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India demands better market access from Russia; simpler visa norms on agenda

India will ask Russia for greater access to some sectors, including pharmaceuticals and animal products, simplified work permits and business visas.

, ET Bureau|
Updated: Jun 15, 2011, 04.51 AM IST
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NEW DELHI: India will ask Russia for greater access to some sectors, including pharmaceuticals and animal products, simplified work permits and business visas and mutual recognition of standards and institutions to reduce its growing trade imbalance with the country.

It will also push for an early start to discussions on the proposed free trade agreement, or FTA, between the two countries at the annual economic summit of Russia and CIS states at St Petersburg later this week. "While bilateral trade has been growing at a modest pace, our biggest concern at the moment is the growing trade imbalance that Russia must help us reduce," a government official told ET.

India-Russia trade stood at $4.55 billion in 2009-10 with Russia's trade surplus at $2.59 billion. In the first nine months of 2010-11, the trade gap was at $2 billion against a total trade of $4.02 billion. The two countries have set a target of $20 billion of bilateral trade by 2015.

Commerce and industry minister Anand Sharma, who will represent India at the St Petersburg International Economic Forum beginning Thursday, will highlight various ways in which India's exports to the country could increase. A number of sectors, including bovine meat, other animal products and pharmaceuticals, are not fully open to Indian producers because of incompatible standards.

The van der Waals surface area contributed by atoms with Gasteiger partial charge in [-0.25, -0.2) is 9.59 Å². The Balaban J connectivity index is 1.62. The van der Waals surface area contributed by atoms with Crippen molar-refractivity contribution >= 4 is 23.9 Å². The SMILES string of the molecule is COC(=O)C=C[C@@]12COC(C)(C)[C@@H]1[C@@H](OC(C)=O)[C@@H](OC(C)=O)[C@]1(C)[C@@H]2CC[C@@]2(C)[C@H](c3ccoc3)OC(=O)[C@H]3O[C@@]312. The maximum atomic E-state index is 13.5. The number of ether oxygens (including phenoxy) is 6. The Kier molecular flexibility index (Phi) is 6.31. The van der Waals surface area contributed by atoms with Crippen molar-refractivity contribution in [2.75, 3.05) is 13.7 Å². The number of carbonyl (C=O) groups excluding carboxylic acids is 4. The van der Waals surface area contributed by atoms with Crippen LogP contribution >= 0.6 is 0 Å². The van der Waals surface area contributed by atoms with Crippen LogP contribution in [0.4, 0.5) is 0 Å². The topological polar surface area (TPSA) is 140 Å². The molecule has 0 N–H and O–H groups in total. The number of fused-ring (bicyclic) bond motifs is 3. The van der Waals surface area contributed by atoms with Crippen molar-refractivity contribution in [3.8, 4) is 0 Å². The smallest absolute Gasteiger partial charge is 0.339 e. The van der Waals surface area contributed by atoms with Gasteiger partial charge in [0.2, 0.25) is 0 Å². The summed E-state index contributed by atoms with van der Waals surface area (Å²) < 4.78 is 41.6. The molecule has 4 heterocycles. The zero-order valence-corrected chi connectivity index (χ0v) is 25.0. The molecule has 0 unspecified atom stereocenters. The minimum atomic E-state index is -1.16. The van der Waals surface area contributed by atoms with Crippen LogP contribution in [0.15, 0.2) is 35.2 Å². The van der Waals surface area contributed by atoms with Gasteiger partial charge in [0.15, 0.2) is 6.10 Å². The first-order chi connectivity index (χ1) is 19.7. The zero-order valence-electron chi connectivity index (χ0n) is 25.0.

"India's exports could increase substantially if such sectors are opened up," the official said. India will stress on mutual recognition of standards and conformity assessment procedures that are scientifically determined and well-publicised and recognition of institutions like the Drugs Controller General of India.

According to Ficci, Indian exports would get a major boost if Russia and India could mutually recognise each other's pharma sectors. "India should concentrate on valueadded products in the existing trade basket, new high-value products like diamonds and further develop products like petroleum, petrochemicals and other chemicals that are still at the beginning of the growth phase," pointed out Ambika Sharma, deputy secretary general, Ficci, in a note on India-Russia trade potential.

The need for simplification of the process for issue of work permits and business visas and expeditious renewals will also be on India's agenda. "Till the time Russia simplifies the procedures for issuing work permits and visas, the environment for doing business will not be conducive. We will ask for early implementation of the visa simplification agreement signed last December," the official said.

The country is also keen on early commencement of negotiations on the proposed bilateral FTA. With Russia forming a customs union with Kazakhstan and Belarus, India wants a renewed effort to conclude a FTA, which would include goods, services and investment.

There is a lot of potential for trade between the two countries as India's export to Russia was about 0.55% of its total exports in 2009-10 while its imports from the country were about 1.24% of its imports. Main exports to Russia include drugs & pharmaceuticals, fine chemicals, transport equipment, tea, machinery and instruments, coffee, tobacco, cotton yarn and fabrics and electronic goods.
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